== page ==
I say facing, for although its actual countenance was turned, as I have said, towards the left, its malevolent bosom as well as its right eye were directly focussed upon our persons. Nor can I trust myself, even now, to describe its effect upon us as we moved up the aisle, although every detail of its repulsive appearance was indelibly graved upon my memory. Suffice it to say, therefore, that it gave the general impression of a vulture rather than an eagle; that it appeared to have robbed an arsenal of a medium-sized cannon-ball, upon which it now stood poised on the summit of a mast; and that its outspread wings had been blasphemously converted into a support for the Holy Scriptures. Nor was that all, for at each corner of the pedestal, in which the mast had been embedded, was an additional claw with projecting talons of undisguised ferocity — the total effect from the bottom of the aisle being that of a six-clawed monster about to expectorate.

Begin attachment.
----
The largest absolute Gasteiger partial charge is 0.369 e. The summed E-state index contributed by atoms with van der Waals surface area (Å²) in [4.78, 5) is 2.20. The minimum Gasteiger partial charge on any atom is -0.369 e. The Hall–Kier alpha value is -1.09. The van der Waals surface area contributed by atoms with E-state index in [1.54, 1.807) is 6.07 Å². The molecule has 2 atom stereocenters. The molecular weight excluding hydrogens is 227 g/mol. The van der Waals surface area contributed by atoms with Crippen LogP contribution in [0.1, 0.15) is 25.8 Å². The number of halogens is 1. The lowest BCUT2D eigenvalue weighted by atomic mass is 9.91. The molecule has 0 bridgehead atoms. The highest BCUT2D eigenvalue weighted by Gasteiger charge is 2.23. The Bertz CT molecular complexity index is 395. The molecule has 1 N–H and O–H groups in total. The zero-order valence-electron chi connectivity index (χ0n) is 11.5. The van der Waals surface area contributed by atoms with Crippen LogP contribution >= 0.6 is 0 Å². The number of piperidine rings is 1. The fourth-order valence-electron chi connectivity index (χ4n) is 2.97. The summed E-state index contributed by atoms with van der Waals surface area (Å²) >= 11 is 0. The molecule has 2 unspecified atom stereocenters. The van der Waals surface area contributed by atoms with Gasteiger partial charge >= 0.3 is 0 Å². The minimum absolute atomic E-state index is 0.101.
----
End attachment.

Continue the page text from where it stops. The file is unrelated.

Repellent as was its appearance, however, even at a distance, it was not until we drew nearer to it up the central aisle that I suddenly became aware in it of a quite unforeseen and infinitely sinister significance. For now, as we approached our pew, which was the front one on the right, it was perfectly clear that its eyes had been so fashioned as to be capable of regarding us, either separately or in unison, with an almost unbelievable degree of venom. But they could do more, for what was my horror, just as we were about to turn into our pew, to perceive that my father, whose colour had visibly deepened, was still holding on towards the chancel. Nay, to be exact, he was still holding on towards the very image that he had come to condemn, with his two eyes fixed and slowly converging upon the baleful eyeball of the bird itself. For a moment I stood spellbound. What was he about to do? And then, as the pew rocked beneath my feet, I suddenly realized that my poor father had been foully and deliberately hypnotized.